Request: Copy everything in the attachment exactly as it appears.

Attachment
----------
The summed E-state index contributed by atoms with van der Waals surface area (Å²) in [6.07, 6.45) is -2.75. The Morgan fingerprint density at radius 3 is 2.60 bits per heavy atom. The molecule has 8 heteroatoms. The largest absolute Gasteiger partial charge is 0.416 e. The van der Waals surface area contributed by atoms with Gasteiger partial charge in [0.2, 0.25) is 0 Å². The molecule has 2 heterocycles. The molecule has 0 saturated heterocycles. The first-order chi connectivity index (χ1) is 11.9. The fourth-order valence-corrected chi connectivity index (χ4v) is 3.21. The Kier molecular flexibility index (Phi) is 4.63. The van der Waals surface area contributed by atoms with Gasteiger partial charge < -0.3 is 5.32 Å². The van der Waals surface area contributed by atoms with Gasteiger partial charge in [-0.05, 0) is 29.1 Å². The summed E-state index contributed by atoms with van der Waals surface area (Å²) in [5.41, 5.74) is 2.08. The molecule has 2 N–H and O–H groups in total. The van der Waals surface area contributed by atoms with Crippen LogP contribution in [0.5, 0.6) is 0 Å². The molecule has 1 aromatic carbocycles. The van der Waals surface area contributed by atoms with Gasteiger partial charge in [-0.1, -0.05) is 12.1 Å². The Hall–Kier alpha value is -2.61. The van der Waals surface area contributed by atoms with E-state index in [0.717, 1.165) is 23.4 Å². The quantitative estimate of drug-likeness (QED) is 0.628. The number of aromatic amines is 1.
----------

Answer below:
The summed E-state index contributed by atoms with van der Waals surface area (Å²) in [6.07, 6.45) is -2.75. The Morgan fingerprint density at radius 3 is 2.60 bits per heavy atom. The molecule has 8 heteroatoms. The largest absolute Gasteiger partial charge is 0.416 e. The van der Waals surface area contributed by atoms with Gasteiger partial charge in [0.2, 0.25) is 0 Å². The molecule has 2 heterocycles. The molecule has 0 saturated heterocycles. The first-order chi connectivity index (χ1) is 11.9. The fourth-order valence-corrected chi connectivity index (χ4v) is 3.21. The Kier molecular flexibility index (Phi) is 4.63. The van der Waals surface area contributed by atoms with Gasteiger partial charge < -0.3 is 5.32 Å². The van der Waals surface area contributed by atoms with Gasteiger partial charge in [-0.05, 0) is 29.1 Å². The summed E-state index contributed by atoms with van der Waals surface area (Å²) in [5.41, 5.74) is 2.08. The molecule has 2 N–H and O–H groups in total. The van der Waals surface area contributed by atoms with Crippen LogP contribution in [0.5, 0.6) is 0 Å². The molecule has 1 aromatic carbocycles. The van der Waals surface area contributed by atoms with Gasteiger partial charge in [-0.1, -0.05) is 12.1 Å². The Hall–Kier alpha value is -2.61. The van der Waals surface area contributed by atoms with E-state index in [0.717, 1.165) is 23.4 Å². The quantitative estimate of drug-likeness (QED) is 0.628. The number of aromatic amines is 1.